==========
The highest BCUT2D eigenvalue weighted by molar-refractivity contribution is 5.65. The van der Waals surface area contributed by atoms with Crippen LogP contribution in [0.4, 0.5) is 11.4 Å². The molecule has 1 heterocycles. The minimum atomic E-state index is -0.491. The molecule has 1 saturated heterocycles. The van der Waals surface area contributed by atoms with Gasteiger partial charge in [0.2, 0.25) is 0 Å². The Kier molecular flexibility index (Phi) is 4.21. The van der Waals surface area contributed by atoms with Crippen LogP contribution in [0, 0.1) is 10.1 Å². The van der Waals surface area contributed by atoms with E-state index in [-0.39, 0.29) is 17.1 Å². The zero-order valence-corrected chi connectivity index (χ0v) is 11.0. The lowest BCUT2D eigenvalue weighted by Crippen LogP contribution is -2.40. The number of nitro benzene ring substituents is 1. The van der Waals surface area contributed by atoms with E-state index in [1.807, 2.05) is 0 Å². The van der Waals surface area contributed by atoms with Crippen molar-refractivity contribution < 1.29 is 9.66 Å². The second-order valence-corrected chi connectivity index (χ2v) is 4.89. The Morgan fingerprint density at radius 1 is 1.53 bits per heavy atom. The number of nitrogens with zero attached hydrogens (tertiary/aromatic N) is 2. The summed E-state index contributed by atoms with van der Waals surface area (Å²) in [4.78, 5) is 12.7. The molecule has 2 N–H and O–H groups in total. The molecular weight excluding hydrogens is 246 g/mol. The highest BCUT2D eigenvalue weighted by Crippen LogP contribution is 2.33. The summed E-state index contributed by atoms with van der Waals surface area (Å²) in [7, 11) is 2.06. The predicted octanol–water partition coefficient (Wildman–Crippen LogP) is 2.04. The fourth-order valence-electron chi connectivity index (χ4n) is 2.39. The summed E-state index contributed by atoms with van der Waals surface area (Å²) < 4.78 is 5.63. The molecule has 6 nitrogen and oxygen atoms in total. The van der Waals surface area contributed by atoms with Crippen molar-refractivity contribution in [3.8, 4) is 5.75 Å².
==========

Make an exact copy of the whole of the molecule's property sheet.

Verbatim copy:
The highest BCUT2D eigenvalue weighted by molar-refractivity contribution is 5.65. The van der Waals surface area contributed by atoms with Crippen LogP contribution in [0.4, 0.5) is 11.4 Å². The molecule has 1 heterocycles. The minimum atomic E-state index is -0.491. The molecule has 1 saturated heterocycles. The van der Waals surface area contributed by atoms with Gasteiger partial charge in [0.2, 0.25) is 0 Å². The Kier molecular flexibility index (Phi) is 4.21. The van der Waals surface area contributed by atoms with Crippen LogP contribution in [0, 0.1) is 10.1 Å². The van der Waals surface area contributed by atoms with E-state index in [-0.39, 0.29) is 17.1 Å². The zero-order valence-corrected chi connectivity index (χ0v) is 11.0. The lowest BCUT2D eigenvalue weighted by Crippen LogP contribution is -2.40. The number of nitro benzene ring substituents is 1. The van der Waals surface area contributed by atoms with E-state index in [1.807, 2.05) is 0 Å². The van der Waals surface area contributed by atoms with Crippen molar-refractivity contribution < 1.29 is 9.66 Å². The second-order valence-corrected chi connectivity index (χ2v) is 4.89. The Morgan fingerprint density at radius 1 is 1.53 bits per heavy atom. The number of nitrogens with zero attached hydrogens (tertiary/aromatic N) is 2. The summed E-state index contributed by atoms with van der Waals surface area (Å²) in [4.78, 5) is 12.7. The molecule has 2 N–H and O–H groups in total. The molecular weight excluding hydrogens is 246 g/mol. The highest BCUT2D eigenvalue weighted by Crippen LogP contribution is 2.33. The summed E-state index contributed by atoms with van der Waals surface area (Å²) in [7, 11) is 2.06. The predicted octanol–water partition coefficient (Wildman–Crippen LogP) is 2.04. The fourth-order valence-electron chi connectivity index (χ4n) is 2.39. The summed E-state index contributed by atoms with van der Waals surface area (Å²) < 4.78 is 5.63. The molecule has 6 nitrogen and oxygen atoms in total. The van der Waals surface area contributed by atoms with Crippen molar-refractivity contribution in [3.8, 4) is 5.75 Å².